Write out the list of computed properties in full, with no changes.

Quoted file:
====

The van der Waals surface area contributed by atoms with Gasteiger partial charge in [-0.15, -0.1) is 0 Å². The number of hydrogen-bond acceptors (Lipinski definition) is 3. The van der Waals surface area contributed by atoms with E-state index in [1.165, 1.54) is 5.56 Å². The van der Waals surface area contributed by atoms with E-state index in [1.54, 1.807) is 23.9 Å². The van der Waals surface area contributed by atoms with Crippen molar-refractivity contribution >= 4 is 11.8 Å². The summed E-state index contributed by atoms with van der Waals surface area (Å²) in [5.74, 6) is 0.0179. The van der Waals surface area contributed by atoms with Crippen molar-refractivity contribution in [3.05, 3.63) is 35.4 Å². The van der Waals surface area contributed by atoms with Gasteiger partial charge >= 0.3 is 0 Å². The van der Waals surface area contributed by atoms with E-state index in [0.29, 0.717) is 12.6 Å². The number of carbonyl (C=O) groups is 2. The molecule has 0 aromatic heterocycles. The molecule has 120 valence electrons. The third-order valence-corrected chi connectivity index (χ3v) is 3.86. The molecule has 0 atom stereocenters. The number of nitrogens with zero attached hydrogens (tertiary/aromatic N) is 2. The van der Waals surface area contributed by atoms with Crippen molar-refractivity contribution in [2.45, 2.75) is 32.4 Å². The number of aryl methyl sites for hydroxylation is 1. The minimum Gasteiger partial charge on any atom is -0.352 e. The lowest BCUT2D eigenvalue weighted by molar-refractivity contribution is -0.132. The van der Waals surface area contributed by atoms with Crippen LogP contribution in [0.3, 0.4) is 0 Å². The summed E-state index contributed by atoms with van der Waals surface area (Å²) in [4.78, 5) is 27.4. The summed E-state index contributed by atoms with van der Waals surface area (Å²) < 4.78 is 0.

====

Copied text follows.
The van der Waals surface area contributed by atoms with Gasteiger partial charge in [-0.15, -0.1) is 0 Å². The number of hydrogen-bond acceptors (Lipinski definition) is 3. The van der Waals surface area contributed by atoms with E-state index in [1.165, 1.54) is 5.56 Å². The van der Waals surface area contributed by atoms with E-state index in [1.54, 1.807) is 23.9 Å². The van der Waals surface area contributed by atoms with Crippen molar-refractivity contribution >= 4 is 11.8 Å². The summed E-state index contributed by atoms with van der Waals surface area (Å²) in [5.74, 6) is 0.0179. The van der Waals surface area contributed by atoms with Crippen molar-refractivity contribution in [3.05, 3.63) is 35.4 Å². The van der Waals surface area contributed by atoms with Gasteiger partial charge >= 0.3 is 0 Å². The van der Waals surface area contributed by atoms with E-state index in [0.29, 0.717) is 12.6 Å². The number of carbonyl (C=O) groups is 2. The molecule has 0 aromatic heterocycles. The molecule has 120 valence electrons. The third-order valence-corrected chi connectivity index (χ3v) is 3.86. The molecule has 0 atom stereocenters. The number of nitrogens with zero attached hydrogens (tertiary/aromatic N) is 2. The van der Waals surface area contributed by atoms with Crippen molar-refractivity contribution in [2.45, 2.75) is 32.4 Å². The number of aryl methyl sites for hydroxylation is 1. The minimum Gasteiger partial charge on any atom is -0.352 e. The lowest BCUT2D eigenvalue weighted by molar-refractivity contribution is -0.132. The van der Waals surface area contributed by atoms with Crippen LogP contribution in [0.3, 0.4) is 0 Å². The summed E-state index contributed by atoms with van der Waals surface area (Å²) in [4.78, 5) is 27.4. The summed E-state index contributed by atoms with van der Waals surface area (Å²) < 4.78 is 0.